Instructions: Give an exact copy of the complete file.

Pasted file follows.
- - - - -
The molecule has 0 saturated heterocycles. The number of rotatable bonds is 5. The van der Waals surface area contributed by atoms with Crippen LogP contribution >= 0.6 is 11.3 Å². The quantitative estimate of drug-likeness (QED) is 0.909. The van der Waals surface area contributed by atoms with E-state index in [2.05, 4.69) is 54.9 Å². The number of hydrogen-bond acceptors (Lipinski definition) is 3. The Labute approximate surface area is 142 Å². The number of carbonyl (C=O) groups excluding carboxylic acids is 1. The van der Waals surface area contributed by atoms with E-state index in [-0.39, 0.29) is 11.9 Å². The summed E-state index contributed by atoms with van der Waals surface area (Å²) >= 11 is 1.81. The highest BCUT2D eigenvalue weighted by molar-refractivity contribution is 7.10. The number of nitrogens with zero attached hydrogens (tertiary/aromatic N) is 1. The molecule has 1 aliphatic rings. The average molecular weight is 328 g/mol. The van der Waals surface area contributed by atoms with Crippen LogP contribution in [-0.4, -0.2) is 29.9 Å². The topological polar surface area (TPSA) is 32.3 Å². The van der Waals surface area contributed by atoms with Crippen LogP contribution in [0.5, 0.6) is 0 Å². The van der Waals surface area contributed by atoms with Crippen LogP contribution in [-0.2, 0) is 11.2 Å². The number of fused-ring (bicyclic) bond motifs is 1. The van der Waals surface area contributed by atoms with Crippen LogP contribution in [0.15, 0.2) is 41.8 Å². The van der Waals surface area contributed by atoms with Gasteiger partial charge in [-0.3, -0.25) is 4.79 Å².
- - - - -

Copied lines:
The molecule has 0 saturated heterocycles. The number of rotatable bonds is 5. The van der Waals surface area contributed by atoms with Crippen LogP contribution >= 0.6 is 11.3 Å². The quantitative estimate of drug-likeness (QED) is 0.909. The van der Waals surface area contributed by atoms with E-state index in [2.05, 4.69) is 54.9 Å². The number of hydrogen-bond acceptors (Lipinski definition) is 3. The Labute approximate surface area is 142 Å². The number of carbonyl (C=O) groups excluding carboxylic acids is 1. The van der Waals surface area contributed by atoms with E-state index in [-0.39, 0.29) is 11.9 Å². The summed E-state index contributed by atoms with van der Waals surface area (Å²) >= 11 is 1.81. The highest BCUT2D eigenvalue weighted by molar-refractivity contribution is 7.10. The number of nitrogens with zero attached hydrogens (tertiary/aromatic N) is 1. The molecule has 1 aliphatic rings. The average molecular weight is 328 g/mol. The van der Waals surface area contributed by atoms with Crippen LogP contribution in [-0.4, -0.2) is 29.9 Å². The topological polar surface area (TPSA) is 32.3 Å². The van der Waals surface area contributed by atoms with Crippen LogP contribution in [0.5, 0.6) is 0 Å². The van der Waals surface area contributed by atoms with Crippen LogP contribution in [-0.2, 0) is 11.2 Å². The number of fused-ring (bicyclic) bond motifs is 1. The van der Waals surface area contributed by atoms with Crippen LogP contribution in [0.15, 0.2) is 41.8 Å². The van der Waals surface area contributed by atoms with Gasteiger partial charge in [-0.3, -0.25) is 4.79 Å².